The Utility of Geophysical Models in Archaeology: Illustrative Case Studies

  • M. Teresa TeixidóEmail author
  • José Antonio Peña
Part of the Natural Science in Archaeology book series (ARCHAEOLOGY)


This chapter uses case studies to illustrate the way geophysical techniques are integrated into archaeological approaches. The general idea is to show how the different geophysical models obtained using magnetic, electric, seismic and GPR data, are used in the archaeological praxis and the capacity they have to respond to particular questions.

To understand their area of application and how we can extract useful information from them, it is first necessary to establish the basic points on which the geophysical models are established. For this reason, the most general features of the geophysical exploration techniques are presented first, followed by, in successive sections, a description of their main areas of application illustrated with examples.

These areas of application have been grouped into three domains: (1) the use of geophysical models for working out the geoarchaeological context of a site; (2) for obtaining subsurface models containing the spatial distribution of buried structures; and (3) for making a detailed study of a particular structure.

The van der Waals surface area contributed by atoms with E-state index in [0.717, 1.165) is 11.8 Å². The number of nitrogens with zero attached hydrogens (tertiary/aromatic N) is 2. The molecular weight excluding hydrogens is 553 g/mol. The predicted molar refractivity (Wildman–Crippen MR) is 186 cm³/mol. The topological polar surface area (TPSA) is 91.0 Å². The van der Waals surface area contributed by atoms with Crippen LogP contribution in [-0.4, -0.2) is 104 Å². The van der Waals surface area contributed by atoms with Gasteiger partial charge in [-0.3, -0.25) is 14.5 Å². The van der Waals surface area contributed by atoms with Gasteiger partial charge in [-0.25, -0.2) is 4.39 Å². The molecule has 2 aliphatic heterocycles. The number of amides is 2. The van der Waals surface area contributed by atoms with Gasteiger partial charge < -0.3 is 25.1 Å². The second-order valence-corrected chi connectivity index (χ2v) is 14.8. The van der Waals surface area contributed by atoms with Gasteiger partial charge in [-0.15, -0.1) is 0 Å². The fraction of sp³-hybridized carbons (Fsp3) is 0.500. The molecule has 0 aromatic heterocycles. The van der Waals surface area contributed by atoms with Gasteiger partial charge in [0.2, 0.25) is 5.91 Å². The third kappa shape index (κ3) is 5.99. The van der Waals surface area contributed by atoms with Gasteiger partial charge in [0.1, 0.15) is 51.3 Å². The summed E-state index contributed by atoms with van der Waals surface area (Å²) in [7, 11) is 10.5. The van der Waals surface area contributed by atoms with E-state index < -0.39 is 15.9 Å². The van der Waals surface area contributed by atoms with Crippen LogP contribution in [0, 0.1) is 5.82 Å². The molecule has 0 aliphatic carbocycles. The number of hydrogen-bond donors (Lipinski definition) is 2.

We conclude this chapter by showing that geophysical information is a useful tool in archaeological research. Thanks to these methods, we are able determine the geological features of a site and assess their potential value in order to plan subsequent archaeological activities.


Geophysical prospection Geoarchaeology Buried structures Non-destructive exploration methods 



All the geophysical models presented in this chapter were generated by Applied Geophysics in the Andalusian Institute of Geophysics at the University of Granada (IAG-UGR). Both the geophysical instruments for acquiring the data and the processing software were purchased thanks to a European Regional Development Fund (ERDF).


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© Springer International Publishing AG, part of Springer Nature 2019

Authors and Affiliations

  1. 1.Instituto Andaluz de Geofísica (IAG)Universidad de Granada, Campus Universitario de CartujaGranadaSpain
  2. 2.Dpto. de Prehistoria y ArqueologíaUniversidad de Granada, Campus Universitario de CartujaGranadaSpain

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